A Look at the Hourly Rates of Freelance Designers and Developers
Freelancers often struggle with how to price their services. There are many sites that offer salary data for full-time employees, but none that do so for freelancers.
We’ve managed to collect data about freelance hourly rates over at Bonsai, and we wanted to make it public, so we built Rate Explorer to make it easy for people to see our data on how much freelance designers and developers charge by the hour.
We obtained the data from among the 15,000+ freelancers that use our app. We supplemented it with user research surveys, and that added another few hundred data points.
Currently, we only have data from freelancers operating in the U.S. Once we gain a critical mass of hourly-rate data for other countries, we will share those as well.
We spotted some noteworthy trends by analyzing the data.
Developers earn 30% more than designers.
The hourly rates of designers (especially graphic designers) remain sticky at under $60 an hour at all geographies and experience levels.
In addition, whereas developers quickly begin increasing their hourly rates after gaining 3 years of experience, designers tend to increase their hourly rates at a slower pace.
Read: Why Designers Should Learn How to Code
The most common explanations we’ve heard for this trend are:
- Design is a very competitive field
- Lower barrier to entry for some types of design
- Typically smaller project sizes
Freelancers in the Coastal regions have higher hourly rates than those in the Midwest and the South by an average of ~10%.
Freelancers in the West Coast and East Coast generally have higher hourly rates compared to freelancers based in the Midwest and South.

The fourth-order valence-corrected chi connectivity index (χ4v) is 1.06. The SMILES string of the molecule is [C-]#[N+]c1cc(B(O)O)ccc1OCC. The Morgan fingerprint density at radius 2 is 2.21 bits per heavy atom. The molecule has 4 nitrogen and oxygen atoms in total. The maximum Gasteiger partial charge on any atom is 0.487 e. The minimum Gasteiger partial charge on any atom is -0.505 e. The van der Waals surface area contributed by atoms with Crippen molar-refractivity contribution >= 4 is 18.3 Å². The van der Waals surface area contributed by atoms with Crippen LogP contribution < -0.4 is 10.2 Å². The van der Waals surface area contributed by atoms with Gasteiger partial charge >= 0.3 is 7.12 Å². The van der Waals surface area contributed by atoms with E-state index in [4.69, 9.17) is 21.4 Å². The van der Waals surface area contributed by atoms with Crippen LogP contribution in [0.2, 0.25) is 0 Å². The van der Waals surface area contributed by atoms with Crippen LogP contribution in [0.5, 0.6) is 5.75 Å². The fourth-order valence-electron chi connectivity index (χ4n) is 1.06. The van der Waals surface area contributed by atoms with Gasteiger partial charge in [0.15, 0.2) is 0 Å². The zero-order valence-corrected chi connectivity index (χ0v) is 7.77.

This trend was surprising to us because freelance design and dev jobs can easily be done remotely, so it would be reasonable to think that a freelancer’s location would not have a whole lot of influence in his/her hourly rate. The difference might be linked to the higher living costs in coastal regions, which in turn might necessitate higher hourly rates, — but this is just speculative.
The biggest increase in hourly rates happens when freelancers reach 3–5 years of experience.
Across all skill types and geographies, freelancers significantly increase their hourly rates when they gain 3–5 years worth of experience.
Having spoken to some of our users, we’ve learned that this trend can be attributed to:
- Learning core business skills like negotiation
- Building a network of recurring and trusted clients
- Establishing a strong portfolio
What This Data Can Mean for You
Pricing can be a complicated subject, and many factors should go into pricing your work. The Rate Explorer is most valuable as a directional indicator. Are you above, below, or within the average for similar freelancers?